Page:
DPI has proposed that the current Victorian limitations on charging late payment fees to small customers (generally) and credit card fees (on standing offers) should be retained once the NECF is implemented. The view put by DPI is that customers otherwise will have new fees imposed on them simply because they transfer to the national framework, leading to potential material disadvantage. There is no discussion regarding the quantum of each fee and how this necessarily leads to material disadvantage (or what material disadvantage may be), or why the NECF did not take on these Victorian-specific provisions.

As noted above, the original policy on late payment fees was a political reaction to certain events in 2004 and has never been the subject of consultation or debate other than the ESC's determination at the time that they should be allowed in certain circumstances. It is also worth noting that the cost to retailers of late payment and card merchant fees are real, and in the absence of direct cost recovery from late payers and users of credit cards, the customer base as a whole provides a subsidy. The cross-subsidy present in this case could be argued to provide disadvantage to those customers who pay on time and pay through means that do not incur fees for retailers.

If we are to accept that it will not be politically palatable for the VERR to exclude these provisions on retail fees and charges, we at least request that a sunset clause is built into these aspects of VERR, with a review period prior to the sunset date. A reasonable sunset date would be 1 January 2014.

Gas billing cycle for customers on standing offer contracts

Origin understands why DPI has proposed to keep the current Victorian billing cycle for standing offer gas customers in the VERR, and agrees with the need for some longer transition for customers than would be afforded with a mid-2012 shift to NECF as currently contemplated. We support the proposal to preserve the existing gas billing in the VERR until 31 December 2014, to provide retailers sufficient time to inform their customers of the new arrangements and for customers to make alternative contract choices.

Energy efficiency assistance to hardship customers

DPI has advised that it is appropriate to continue the existing Victorian requirements on retailers to offer free or subsidised home energy consumption audits and flexible options for the purchase or supply of appliances. Origin has always supported these actions, and, in fact, led the way in providing these services free to customers for some time before the regulation was drafted. However, the principle still remains that national consistency is the objective, and in the absence of analysis of the costs or benefits of this policy there cannot be a conclusion about 'material disadvantage'. Surely the recent ending of the Victorian government's Home Wise and Water Wise programmes will result in more material disadvantage for consumers in this area.

A review of the recent ESC performance reports show limited use of energy efficiency audits and appliance assistance, and our own experience is that customer take-up for these services is not high and they reflect very specialised forms of assistance. We would also argue that providing in-home energy audits and appliance purchase options are not customer protections, as they go well beyond the core function of an energy provider.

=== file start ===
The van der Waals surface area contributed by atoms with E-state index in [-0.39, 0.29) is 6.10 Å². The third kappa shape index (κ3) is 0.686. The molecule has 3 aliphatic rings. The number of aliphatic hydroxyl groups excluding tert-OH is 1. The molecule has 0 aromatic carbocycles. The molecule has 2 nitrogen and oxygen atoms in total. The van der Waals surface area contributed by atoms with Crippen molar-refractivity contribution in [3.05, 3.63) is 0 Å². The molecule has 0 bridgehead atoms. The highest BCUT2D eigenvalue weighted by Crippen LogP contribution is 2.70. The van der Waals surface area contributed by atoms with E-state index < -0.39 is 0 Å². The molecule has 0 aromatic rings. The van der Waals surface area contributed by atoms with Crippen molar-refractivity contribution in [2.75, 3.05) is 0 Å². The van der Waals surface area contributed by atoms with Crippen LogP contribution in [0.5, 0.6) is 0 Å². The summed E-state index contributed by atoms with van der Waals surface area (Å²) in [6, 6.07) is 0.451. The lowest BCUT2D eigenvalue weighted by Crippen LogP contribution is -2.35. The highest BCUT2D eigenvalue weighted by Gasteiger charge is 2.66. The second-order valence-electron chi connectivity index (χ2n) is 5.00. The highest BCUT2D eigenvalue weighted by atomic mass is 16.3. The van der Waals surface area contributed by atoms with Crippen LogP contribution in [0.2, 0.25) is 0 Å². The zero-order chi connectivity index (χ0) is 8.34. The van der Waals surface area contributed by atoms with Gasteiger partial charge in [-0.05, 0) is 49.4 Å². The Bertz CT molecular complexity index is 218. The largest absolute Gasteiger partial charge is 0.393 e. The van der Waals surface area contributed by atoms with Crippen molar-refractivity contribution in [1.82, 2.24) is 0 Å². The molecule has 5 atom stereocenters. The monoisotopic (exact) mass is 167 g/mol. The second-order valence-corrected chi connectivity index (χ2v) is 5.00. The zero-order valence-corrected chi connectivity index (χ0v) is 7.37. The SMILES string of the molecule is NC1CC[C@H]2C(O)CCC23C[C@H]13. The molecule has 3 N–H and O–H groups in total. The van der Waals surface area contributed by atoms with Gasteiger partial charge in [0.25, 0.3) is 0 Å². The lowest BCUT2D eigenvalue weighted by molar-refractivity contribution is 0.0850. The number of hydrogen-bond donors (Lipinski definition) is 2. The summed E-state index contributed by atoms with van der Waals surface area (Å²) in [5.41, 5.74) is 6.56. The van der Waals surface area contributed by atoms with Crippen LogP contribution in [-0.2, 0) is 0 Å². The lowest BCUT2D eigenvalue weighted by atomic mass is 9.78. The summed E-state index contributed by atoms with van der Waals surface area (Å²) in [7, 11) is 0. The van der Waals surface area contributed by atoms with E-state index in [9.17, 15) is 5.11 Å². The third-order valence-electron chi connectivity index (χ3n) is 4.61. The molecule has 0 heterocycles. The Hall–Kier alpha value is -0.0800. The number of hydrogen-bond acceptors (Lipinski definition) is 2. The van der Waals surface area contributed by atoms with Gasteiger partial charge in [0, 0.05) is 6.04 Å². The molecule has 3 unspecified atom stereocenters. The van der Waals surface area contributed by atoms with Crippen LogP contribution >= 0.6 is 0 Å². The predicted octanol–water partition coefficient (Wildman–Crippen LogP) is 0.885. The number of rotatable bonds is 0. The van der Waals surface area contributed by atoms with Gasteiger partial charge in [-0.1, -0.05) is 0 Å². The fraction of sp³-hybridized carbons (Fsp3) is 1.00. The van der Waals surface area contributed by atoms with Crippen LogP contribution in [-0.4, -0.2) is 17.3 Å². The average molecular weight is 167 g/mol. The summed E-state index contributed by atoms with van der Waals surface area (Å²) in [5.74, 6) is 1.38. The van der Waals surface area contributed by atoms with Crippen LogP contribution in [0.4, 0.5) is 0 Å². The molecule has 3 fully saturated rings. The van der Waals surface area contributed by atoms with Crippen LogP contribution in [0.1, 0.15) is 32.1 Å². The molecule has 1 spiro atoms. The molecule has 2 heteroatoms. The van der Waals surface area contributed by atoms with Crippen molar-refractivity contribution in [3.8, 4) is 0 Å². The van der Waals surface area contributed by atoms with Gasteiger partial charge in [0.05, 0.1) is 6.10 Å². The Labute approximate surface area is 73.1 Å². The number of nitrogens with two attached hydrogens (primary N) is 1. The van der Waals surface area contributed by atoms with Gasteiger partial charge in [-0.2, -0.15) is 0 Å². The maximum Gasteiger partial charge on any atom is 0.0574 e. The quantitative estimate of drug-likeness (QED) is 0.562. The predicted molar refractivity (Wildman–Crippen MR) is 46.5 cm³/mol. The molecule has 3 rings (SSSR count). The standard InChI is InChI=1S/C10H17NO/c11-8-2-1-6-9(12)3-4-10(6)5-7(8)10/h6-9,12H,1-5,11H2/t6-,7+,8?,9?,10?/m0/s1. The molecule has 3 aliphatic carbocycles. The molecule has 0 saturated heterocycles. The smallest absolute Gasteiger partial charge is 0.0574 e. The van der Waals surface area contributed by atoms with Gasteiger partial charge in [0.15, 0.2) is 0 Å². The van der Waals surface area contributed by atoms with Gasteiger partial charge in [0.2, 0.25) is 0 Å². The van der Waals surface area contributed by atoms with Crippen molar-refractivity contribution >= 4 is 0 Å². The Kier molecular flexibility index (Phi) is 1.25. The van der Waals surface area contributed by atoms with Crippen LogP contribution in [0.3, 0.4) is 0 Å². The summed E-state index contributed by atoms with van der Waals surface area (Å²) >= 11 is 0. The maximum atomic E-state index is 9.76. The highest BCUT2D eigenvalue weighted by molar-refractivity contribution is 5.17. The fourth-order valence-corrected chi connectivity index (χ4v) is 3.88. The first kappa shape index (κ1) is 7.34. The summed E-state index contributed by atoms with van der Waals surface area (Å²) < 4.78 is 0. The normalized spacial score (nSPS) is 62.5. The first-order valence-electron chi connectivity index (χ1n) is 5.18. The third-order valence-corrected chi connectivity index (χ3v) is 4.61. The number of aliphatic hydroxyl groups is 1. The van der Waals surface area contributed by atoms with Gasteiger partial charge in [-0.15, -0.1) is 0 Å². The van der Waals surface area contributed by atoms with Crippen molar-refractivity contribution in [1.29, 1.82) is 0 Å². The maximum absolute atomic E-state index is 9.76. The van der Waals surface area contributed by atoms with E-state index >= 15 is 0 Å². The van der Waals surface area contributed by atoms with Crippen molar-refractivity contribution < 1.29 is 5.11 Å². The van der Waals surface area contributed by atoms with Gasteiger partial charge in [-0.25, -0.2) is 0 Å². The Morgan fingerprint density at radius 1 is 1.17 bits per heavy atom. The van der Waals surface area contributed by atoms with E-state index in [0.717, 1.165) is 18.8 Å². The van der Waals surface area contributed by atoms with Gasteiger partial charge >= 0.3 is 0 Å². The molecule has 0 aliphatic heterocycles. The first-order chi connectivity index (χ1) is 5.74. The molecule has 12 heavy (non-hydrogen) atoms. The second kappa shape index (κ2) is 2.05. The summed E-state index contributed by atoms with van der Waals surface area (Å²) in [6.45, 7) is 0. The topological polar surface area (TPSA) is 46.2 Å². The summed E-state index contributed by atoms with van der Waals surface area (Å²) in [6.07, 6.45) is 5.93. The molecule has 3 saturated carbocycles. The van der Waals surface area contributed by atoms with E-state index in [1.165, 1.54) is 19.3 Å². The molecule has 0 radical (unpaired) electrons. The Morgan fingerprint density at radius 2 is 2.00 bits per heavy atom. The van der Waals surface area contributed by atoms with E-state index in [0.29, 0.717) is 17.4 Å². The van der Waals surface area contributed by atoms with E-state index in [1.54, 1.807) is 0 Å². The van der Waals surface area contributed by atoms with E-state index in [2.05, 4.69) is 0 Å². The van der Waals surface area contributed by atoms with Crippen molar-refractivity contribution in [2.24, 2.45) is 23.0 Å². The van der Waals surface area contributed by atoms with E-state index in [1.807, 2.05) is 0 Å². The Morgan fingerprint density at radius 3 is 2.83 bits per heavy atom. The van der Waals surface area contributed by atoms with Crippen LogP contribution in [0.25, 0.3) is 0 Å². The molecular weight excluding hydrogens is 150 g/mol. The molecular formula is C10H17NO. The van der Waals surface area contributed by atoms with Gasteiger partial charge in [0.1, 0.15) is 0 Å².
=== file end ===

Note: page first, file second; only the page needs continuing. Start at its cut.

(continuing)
We suggest that DPI go back to the arrangements and expectations that were in place when this provision was created, and assess the relevance of these against the current environment. If this is not possible, and we are to accept that it will not be politically palatable for the VERR to exclude this provision, we again request that a sunset clause is built into this aspect of VERR, with a review period prior to the sunset date. A reasonable sunset date would be 1 January 2014.

Compensation for wrongful disconnection

We have commented on the Wrongful Disconnection Procedure above, noting that this was a politically motivated policy and not the result of rational policy analysis or testing of alternatives. This should be a reason to pause for thought before carrying the policy over to a new regulatory environment, and particularly one as comprehensive and well developed as the NECF.

We do not in any way support the carryover of the wrongful disconnection compensation regime to the NECF environment.

In the interim, we look forward to seeing the government implement the ESC's recommendation of January 2010 to limit the payment periods of the policy. The legislation as currently drafted has resulted in strange and unintended outcomes such as prisoners and holiday home owners paid thousands of dollars in compensation for premises they did not inhabit and had not realised had been disconnected. It has been a very long time for the industry and regulator to deal with these expensive and time-consuming unintended consequences of the legislation as it was drafted in 2004.

Timeframes for connecting, disconnecting and reconnecting customers

We note that DPI seeks to retain the 2pm disconnection deadline for Victorian domestic customers instead of moving to the NECF time of 3pm, with a view that implementing the national approach will diminish customer protection standards in Victoria.

Again, there is no analysis of material disadvantage, with the presumption that any perception of a lessening is adequate proof of material disadvantage. A more comprehensive analysis would be preferable, and would include data collection about the incidence of disconnections and reconnections within the required timeframes.

Once again, if we are to accept that it will not be politically palatable for the VERR to exclude this provision we at least request that a sunset clause is built into this aspect of VERR, with a review period prior to the sunset date. A reasonable sunset date would be 1 January 2014.

Bill benchmarking

Origin notes that the bill benchmarking work currently being undertaken at the federal government level has not been addressed by DPI in its discussion paper, other than in the context of repealing Guideline 13. However, the matter of timing needs to be explored.

The JIG Bulletin 1 has advised that the current consultancy on the issue will be complete in October/November this year. It does not seem likely that the bill benchmarking project timing will allow for retailer readiness for 1 July 2012, and we seek some recognition of this from the JIG and its separate jurisdictions. The system changes required to meet the final regulatory obligations will be significant and will have associated costs and time requirements.

We would encourage DPI and other members of the JIG to engage the industry on this matter soon to establish some reasonable expectations.

I would be happy to discuss any aspect of this submission further with DPI, and at your convenience. If you have any queries about this submission please contact me on the number below.

Yours sincerely


Dr Fiona Simon Regulatory Policy Manager 03 8665 7865 – fiona.simon@originenergy.com.au

Page last updated: 10/06/17